Who is your mentor?

JJ: My mentors are the people that made millions off the Black market in the marijuana industry. And just to see that they’re able to make millions in the marijuana industry legally now just kind of blows my mind.

WB: Please tell me about Saucey Farms?

JJ: Saucey Farms and Extracts is a luxury weed brand. We take the swag of New York City and bring it to a West Coast market. We also bring our hustle and integrity to that. For the most part, New York is a very busy place – no one sleeps, everybody’s moving. LA seems to be a little bit laxer compared to New York, so we hit LA like a comet out of the sky with our hustle and our integrity and our swag. We’re trying to spread it to every state. We pride ourselves on having the best weed that you could smoke. When it comes to the oil, the pens, the things like that, there’s a certain technology that we use that kind of makes it more of an organic type of vape that you’re smoking. It’s a lot cleaner than most of the vapes that you smoke.

Also, we give back – we do a lot of givebacks to the community: we have turkey drives, we have Christmas toy drives, so we’re not just taking all the money we make for ourselves. We have a lot of compassion and we give back the money we make.

WB: How do you find strains and cultivators? Did you work with a seed company? What are your thoughts on the entourage effect? CBD/THC strains?

JJ: Process of elimination! A lot of trial and error. I mean s***, you got to smoke the weed to make sure it’s good, right? That’s one of the best parts about the job. It’s a lot of scientific stuff you got to think about – sunlight at certain hours, and then there’s sprinklers going on, and making sure it’s the right temperature and consistent. It’s just so much new technology that they’re adding to the marijuana industry. It’s trippy, actually. And we’ve been at the forefront of all this technology. It’s a learning process for me – I’m a kid from Harlem, the most I know about marijuana is making sure it doesn’t have any stems or seeds, and I got some good weed. And then I got into music, and I flew to the West Coast, and I didn’t know that the weed could get so much better. 20 years later, you’re telling me that I’d be a partner inside of one of the dopest weed brands in America? It just blows my mind.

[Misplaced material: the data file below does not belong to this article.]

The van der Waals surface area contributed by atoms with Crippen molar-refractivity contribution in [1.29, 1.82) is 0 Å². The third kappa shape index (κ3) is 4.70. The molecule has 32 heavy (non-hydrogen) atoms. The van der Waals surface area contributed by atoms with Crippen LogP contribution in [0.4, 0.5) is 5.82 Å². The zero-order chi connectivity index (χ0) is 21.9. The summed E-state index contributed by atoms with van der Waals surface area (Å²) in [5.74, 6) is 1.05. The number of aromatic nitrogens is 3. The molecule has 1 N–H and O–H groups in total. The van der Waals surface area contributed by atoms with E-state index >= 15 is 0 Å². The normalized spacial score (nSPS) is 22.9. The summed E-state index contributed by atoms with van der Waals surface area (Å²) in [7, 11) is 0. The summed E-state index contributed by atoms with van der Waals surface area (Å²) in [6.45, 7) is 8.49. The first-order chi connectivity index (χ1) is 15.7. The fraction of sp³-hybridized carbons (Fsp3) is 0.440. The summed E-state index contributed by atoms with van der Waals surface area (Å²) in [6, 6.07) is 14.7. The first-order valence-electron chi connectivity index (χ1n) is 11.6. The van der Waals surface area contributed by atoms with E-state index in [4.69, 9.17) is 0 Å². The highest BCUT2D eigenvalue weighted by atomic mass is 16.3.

WB: Do you have a favorite food memory from your youth (I know you’re young, but younger than that…) that you would like to share? What does your favorite meal look like? (What do you like to eat?)

JJ: My food is peanut butter and jelly on toasted bread. I eat it after I’m high a lot. I’m not the biggest fan of edibles – I had a couple of crazy experiences with edibles, once when I was a teenager and once when I was a grown man. Edibles and I are not friends. But peanut butter and jelly on toasted bread, that is the absolute best.

(WB: Brilliant, love PB&J!)

WB: What is your passion?

JJ: In general, just always to be a better version of myself every day. But with cannabis, just like everything else, I always try to find a way to give back. I give more than I take. And that goes with everything with business.

There’s so much that we would like to accomplish. Starting our own line of dispensaries, and digging into more of the medical aspects of marijuana that we could give to the people, that a lot of people could benefit from. All the things that marijuana has to offer; we’d love to explore those. That and help a lot of people out. This is a healthier way to help people out than all the drugs that the country’s been pushing to us for so long.

I always find a way to give back, y’know, there’s just so many ways for me to use my platform of having a new business through marijuana that I would like to help. It isn’t always about the money for me. That’s what I’ve been doing so far. Righting a lot of those wrongs and pointing people in the right direction… doing a lot of good things for myself and for others, and just trying to continue that in everything I do. So hopefully Saucey can help me continue that narrative.

Source: https://www.forbes.com/sites/warrenbobrow/2020/07/01/getting-granular-on-saucey-farms-9-questions-with-rapper-jim-jones-/